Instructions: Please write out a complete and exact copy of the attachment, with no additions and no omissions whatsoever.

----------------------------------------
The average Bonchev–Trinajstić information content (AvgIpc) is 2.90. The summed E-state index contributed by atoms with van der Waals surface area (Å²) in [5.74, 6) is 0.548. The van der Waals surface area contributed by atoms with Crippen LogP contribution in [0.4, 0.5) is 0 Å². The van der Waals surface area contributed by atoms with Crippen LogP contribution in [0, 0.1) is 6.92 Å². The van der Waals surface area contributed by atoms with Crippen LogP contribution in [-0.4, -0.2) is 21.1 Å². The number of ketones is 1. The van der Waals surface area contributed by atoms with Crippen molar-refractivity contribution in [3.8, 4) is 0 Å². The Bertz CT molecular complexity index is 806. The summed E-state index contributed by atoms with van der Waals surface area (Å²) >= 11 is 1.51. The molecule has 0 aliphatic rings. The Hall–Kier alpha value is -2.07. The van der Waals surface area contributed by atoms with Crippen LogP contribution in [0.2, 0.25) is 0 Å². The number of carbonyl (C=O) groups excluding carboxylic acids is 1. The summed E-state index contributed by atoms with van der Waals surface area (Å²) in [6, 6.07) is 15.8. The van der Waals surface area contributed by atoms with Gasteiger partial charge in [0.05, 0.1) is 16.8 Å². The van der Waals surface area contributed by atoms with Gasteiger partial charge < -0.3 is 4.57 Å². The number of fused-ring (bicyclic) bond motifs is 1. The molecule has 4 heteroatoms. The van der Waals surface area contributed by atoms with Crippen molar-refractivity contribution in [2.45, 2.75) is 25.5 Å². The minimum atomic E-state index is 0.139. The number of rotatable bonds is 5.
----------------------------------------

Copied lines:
The average Bonchev–Trinajstić information content (AvgIpc) is 2.90. The summed E-state index contributed by atoms with van der Waals surface area (Å²) in [5.74, 6) is 0.548. The van der Waals surface area contributed by atoms with Crippen LogP contribution in [0.4, 0.5) is 0 Å². The van der Waals surface area contributed by atoms with Crippen LogP contribution in [0, 0.1) is 6.92 Å². The van der Waals surface area contributed by atoms with Crippen LogP contribution in [-0.4, -0.2) is 21.1 Å². The number of ketones is 1. The van der Waals surface area contributed by atoms with Crippen molar-refractivity contribution in [3.8, 4) is 0 Å². The Bertz CT molecular complexity index is 806. The summed E-state index contributed by atoms with van der Waals surface area (Å²) >= 11 is 1.51. The molecule has 0 aliphatic rings. The Hall–Kier alpha value is -2.07. The van der Waals surface area contributed by atoms with Crippen LogP contribution in [0.2, 0.25) is 0 Å². The number of carbonyl (C=O) groups excluding carboxylic acids is 1. The summed E-state index contributed by atoms with van der Waals surface area (Å²) in [6, 6.07) is 15.8. The van der Waals surface area contributed by atoms with Gasteiger partial charge in [0.05, 0.1) is 16.8 Å². The van der Waals surface area contributed by atoms with Gasteiger partial charge < -0.3 is 4.57 Å². The number of fused-ring (bicyclic) bond motifs is 1. The molecule has 4 heteroatoms. The van der Waals surface area contributed by atoms with Crippen molar-refractivity contribution in [2.45, 2.75) is 25.5 Å². The minimum atomic E-state index is 0.139. The number of rotatable bonds is 5.